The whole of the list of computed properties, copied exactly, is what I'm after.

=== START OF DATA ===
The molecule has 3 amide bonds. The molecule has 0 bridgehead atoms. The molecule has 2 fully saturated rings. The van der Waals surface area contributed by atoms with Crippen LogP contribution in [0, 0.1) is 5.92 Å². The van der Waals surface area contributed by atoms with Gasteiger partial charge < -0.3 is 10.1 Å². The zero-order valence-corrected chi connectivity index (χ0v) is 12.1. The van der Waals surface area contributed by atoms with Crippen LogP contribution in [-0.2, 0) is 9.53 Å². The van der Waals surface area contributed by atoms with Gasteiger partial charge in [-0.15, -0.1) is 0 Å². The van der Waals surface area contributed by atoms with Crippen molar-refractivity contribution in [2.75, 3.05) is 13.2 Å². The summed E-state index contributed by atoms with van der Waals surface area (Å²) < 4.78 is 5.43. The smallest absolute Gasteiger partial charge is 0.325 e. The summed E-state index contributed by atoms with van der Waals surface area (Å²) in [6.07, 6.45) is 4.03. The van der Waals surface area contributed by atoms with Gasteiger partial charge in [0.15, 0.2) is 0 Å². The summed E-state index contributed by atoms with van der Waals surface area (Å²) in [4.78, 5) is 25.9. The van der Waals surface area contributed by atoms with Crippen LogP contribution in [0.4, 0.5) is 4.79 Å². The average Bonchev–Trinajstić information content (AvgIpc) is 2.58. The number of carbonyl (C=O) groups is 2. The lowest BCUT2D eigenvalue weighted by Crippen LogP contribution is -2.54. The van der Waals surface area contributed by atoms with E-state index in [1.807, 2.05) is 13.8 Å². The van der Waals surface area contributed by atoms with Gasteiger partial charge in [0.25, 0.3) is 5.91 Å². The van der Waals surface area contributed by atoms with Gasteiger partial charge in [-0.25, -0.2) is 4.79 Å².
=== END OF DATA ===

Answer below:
The molecule has 3 amide bonds. The molecule has 0 bridgehead atoms. The molecule has 2 fully saturated rings. The van der Waals surface area contributed by atoms with Crippen LogP contribution in [0, 0.1) is 5.92 Å². The van der Waals surface area contributed by atoms with Gasteiger partial charge < -0.3 is 10.1 Å². The zero-order valence-corrected chi connectivity index (χ0v) is 12.1. The van der Waals surface area contributed by atoms with Crippen LogP contribution in [-0.2, 0) is 9.53 Å². The van der Waals surface area contributed by atoms with Gasteiger partial charge in [-0.15, -0.1) is 0 Å². The van der Waals surface area contributed by atoms with Crippen molar-refractivity contribution in [2.75, 3.05) is 13.2 Å². The summed E-state index contributed by atoms with van der Waals surface area (Å²) < 4.78 is 5.43. The smallest absolute Gasteiger partial charge is 0.325 e. The summed E-state index contributed by atoms with van der Waals surface area (Å²) in [6.07, 6.45) is 4.03. The van der Waals surface area contributed by atoms with Gasteiger partial charge in [0.15, 0.2) is 0 Å². The summed E-state index contributed by atoms with van der Waals surface area (Å²) in [4.78, 5) is 25.9. The van der Waals surface area contributed by atoms with Crippen LogP contribution in [0.4, 0.5) is 4.79 Å². The average Bonchev–Trinajstić information content (AvgIpc) is 2.58. The number of carbonyl (C=O) groups is 2. The lowest BCUT2D eigenvalue weighted by Crippen LogP contribution is -2.54. The van der Waals surface area contributed by atoms with E-state index in [1.807, 2.05) is 13.8 Å². The van der Waals surface area contributed by atoms with Gasteiger partial charge in [0.25, 0.3) is 5.91 Å². The van der Waals surface area contributed by atoms with Gasteiger partial charge in [-0.25, -0.2) is 4.79 Å².